Over four decades
ago, an ad man ran for the California State legislature. His name
was H. L. "Bill" Richardson. He was the author of a book,
to the Right
. He won the election. He kept winning elections.

He brought
his talents as an ad man to his office. He launched an organization
called Gun Owners of America. His goal was to retain political support
for gun ownership.

Very early,
he learned a lesson: Politicians respond to pain. He began putting
this to use. He would find some colleague in the legislature who
was in favor of gun control. Maybe the man was in a district where
his constituents agreed with him on gun control. Richardson’s goal
was to get him to reverse his vote on gun control.

He would find
out what position the guy voted for where his constituents favored
the opposite position. Maybe the guy had quietly opposed something
near and dear to the hearts of his constituents. It did not matter
what this position was, as far as Richardson was concerned. He would
start a direct-mail campaign in the guy’s district in an election
year. The letter exposed the guy’s vote on the position that made
him vulnerable. Richardson knew how the guy voted because he was
a colleague.

The guy knew
who was doing it. So, he would come to Richardson, frantic. "Stop
these mailings, please!" Richardson would then make him an
offer he could not refuse. "Switch your vote on gun control."
Quid pro quo. The guy would usually switch. He really didn’t care
that much about gun control, nor did his constituents. He really
cared about getting re-elected.

This would
not work with a hard-liner on gun control. It would work on the
vaguely committed politician. Richardson was looking for half-committed
politicians who could be pressured on this one issue, which was
Richardson’s career hot button. He could swing enough politicians
to stop gun control bills he opposed.

Over twenty
years ago, I did a 90-minute taped interview with him. One of the
points he made was this: Politicians respond to pain. They are not
usually committed to anything other than their careers. On non-crucial
issues, they can be pressured to switch if you can impose enough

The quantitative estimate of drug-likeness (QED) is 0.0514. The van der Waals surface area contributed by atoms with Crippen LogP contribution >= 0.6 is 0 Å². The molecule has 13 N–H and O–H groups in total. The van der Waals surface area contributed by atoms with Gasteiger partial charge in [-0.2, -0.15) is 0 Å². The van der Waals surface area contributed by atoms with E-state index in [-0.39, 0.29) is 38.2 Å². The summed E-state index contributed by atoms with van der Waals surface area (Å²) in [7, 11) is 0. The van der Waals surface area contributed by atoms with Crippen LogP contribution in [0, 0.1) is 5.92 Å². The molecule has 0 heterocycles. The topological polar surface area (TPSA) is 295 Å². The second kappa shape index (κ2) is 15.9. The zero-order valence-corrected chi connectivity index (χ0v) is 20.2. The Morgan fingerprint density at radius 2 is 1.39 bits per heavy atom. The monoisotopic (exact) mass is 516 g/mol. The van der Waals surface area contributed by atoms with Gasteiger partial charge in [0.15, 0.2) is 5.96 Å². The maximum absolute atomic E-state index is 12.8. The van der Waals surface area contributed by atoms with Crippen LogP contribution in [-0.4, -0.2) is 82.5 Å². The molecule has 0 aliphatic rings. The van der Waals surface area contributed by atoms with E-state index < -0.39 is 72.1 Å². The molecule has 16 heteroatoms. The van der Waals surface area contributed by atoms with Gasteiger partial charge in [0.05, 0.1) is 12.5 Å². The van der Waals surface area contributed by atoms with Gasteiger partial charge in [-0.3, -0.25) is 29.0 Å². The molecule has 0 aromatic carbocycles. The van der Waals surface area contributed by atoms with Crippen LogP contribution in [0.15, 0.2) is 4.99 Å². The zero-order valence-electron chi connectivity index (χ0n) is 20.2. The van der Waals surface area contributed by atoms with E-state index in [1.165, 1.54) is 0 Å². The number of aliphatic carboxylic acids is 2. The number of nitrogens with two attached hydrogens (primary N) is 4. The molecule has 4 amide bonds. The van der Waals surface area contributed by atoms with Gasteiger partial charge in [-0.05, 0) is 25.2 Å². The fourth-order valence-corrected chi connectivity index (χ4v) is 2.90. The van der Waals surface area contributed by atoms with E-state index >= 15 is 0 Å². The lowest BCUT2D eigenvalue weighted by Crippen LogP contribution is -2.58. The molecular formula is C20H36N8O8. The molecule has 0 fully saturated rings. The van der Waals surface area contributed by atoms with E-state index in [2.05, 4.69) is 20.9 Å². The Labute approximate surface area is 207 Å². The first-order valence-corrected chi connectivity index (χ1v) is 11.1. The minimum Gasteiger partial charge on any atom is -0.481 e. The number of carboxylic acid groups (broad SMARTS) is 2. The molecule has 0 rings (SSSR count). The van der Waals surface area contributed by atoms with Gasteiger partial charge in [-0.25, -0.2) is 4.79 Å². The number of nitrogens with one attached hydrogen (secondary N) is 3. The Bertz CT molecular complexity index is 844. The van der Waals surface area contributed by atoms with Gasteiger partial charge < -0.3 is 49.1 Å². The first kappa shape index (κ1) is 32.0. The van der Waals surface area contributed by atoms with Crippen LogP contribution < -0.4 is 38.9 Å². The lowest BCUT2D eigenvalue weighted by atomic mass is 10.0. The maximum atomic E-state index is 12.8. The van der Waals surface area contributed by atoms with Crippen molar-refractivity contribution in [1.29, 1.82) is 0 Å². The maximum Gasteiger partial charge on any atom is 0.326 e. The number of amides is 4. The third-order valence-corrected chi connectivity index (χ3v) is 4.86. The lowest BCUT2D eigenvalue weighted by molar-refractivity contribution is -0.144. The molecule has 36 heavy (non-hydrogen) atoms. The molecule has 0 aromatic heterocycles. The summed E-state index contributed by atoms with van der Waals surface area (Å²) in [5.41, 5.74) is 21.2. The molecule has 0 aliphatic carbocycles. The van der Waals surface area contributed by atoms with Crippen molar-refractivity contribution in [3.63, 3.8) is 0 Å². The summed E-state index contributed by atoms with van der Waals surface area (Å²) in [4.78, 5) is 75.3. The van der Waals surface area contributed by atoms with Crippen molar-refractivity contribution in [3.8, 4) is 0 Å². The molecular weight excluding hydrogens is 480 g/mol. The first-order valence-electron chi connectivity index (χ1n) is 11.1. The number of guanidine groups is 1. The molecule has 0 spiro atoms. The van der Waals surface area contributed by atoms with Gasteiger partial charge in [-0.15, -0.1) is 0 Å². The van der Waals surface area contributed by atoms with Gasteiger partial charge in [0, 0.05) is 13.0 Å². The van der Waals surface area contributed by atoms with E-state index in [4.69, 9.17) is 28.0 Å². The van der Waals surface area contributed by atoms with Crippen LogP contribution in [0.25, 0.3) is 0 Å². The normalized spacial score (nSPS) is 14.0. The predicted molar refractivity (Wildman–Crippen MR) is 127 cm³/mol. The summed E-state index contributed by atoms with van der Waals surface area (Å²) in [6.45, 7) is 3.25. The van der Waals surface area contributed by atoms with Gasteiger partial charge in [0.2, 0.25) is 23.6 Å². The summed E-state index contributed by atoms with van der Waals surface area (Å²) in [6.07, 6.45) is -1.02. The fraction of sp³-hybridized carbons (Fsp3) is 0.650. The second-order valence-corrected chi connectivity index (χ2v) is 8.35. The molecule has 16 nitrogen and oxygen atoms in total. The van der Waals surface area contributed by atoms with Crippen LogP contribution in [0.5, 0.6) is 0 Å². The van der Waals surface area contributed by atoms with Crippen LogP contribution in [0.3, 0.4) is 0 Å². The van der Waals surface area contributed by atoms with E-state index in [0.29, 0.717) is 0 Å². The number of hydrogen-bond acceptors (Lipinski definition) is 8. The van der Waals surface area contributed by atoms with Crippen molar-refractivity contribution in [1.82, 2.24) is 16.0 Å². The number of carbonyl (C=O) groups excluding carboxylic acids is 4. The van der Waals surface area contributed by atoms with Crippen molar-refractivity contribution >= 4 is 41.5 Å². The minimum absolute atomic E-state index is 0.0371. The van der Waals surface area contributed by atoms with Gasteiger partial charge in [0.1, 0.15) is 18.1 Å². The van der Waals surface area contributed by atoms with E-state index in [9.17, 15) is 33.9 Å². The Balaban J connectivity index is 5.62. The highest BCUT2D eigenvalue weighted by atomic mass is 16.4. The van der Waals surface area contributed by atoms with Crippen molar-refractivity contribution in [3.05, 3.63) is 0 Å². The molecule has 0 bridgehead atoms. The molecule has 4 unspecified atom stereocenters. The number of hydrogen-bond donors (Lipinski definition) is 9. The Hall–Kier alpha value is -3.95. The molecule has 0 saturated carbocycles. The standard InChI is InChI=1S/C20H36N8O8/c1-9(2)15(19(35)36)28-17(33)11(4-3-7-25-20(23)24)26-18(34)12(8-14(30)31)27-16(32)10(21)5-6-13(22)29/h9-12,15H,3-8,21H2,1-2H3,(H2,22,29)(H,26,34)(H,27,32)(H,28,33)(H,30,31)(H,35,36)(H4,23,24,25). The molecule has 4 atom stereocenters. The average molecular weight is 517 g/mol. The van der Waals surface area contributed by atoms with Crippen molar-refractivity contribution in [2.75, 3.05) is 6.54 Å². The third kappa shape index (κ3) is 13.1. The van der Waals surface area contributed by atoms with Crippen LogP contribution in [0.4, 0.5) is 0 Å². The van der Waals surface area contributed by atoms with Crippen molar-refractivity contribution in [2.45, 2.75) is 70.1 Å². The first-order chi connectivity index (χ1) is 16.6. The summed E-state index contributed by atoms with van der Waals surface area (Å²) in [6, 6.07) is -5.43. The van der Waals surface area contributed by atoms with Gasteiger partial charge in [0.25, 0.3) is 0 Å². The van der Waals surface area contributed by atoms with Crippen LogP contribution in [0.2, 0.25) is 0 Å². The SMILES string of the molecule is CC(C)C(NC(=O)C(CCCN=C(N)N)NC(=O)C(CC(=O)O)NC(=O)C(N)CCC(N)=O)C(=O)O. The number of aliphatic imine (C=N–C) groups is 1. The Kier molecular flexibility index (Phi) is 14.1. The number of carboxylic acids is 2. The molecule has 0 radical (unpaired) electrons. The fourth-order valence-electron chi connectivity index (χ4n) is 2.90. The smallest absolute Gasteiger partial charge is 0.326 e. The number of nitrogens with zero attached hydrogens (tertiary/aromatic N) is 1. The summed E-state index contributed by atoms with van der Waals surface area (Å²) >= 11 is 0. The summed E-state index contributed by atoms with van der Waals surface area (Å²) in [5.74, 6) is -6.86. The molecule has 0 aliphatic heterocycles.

in the mid-1980’s spotted a possibility. He wanted to defeat a woman
who sat on the California State Supreme Court. Her name was Rose
Bird. She was Chief Justice.

In California,
a Supreme Court justice is appointed by the Governor but must be
re-confirmed by the voters.

In 1986, she
was defeated. No Supreme Court justice had ever been defeated before.
But it didn’t stop there. Two of her fellow liberals lost, too.
This was simply unbelievable. The governor, Dukmejian, was a conservative.
He got to appoint three new justices as a result.

engineered this. He did it with a videotape. In those days, video
recorders were becoming a hot item. They began selling around 1979.
By 1986, there were enough people who owned them to be a factor
in an election, but the technology was not so common that video
technology was widely used in political campaigns. It was still
too expensive to buy tapes and mail them.

produced an anti-Bird video and started mailing it. He asked for
donations to continue the mailings. He mailed to conservative lists

That video
got the anti-Bird ball rolling. Bird began to appear to be politically
vulnerable. That was what the initial mailing was intended to do:
expose her as vulnerable. More anti-Bird organizations were established
by others who wanted her off the Court. Then, close to the election
in November, TV ads started appearing. The campaign was successful.

gets my vote as the feistiest retired politician in America. Visit
his blog site here: http://senhlr.blogspot.com


Today, DVD’s
are far cheaper to produce and cheaper to mail than a videotape
was in 1986. YouTube is cheaper still.

Consider an
updated version of Richardson’s strategy. Your research identifies
a district’s hot buttons. You then select a vote where the targeted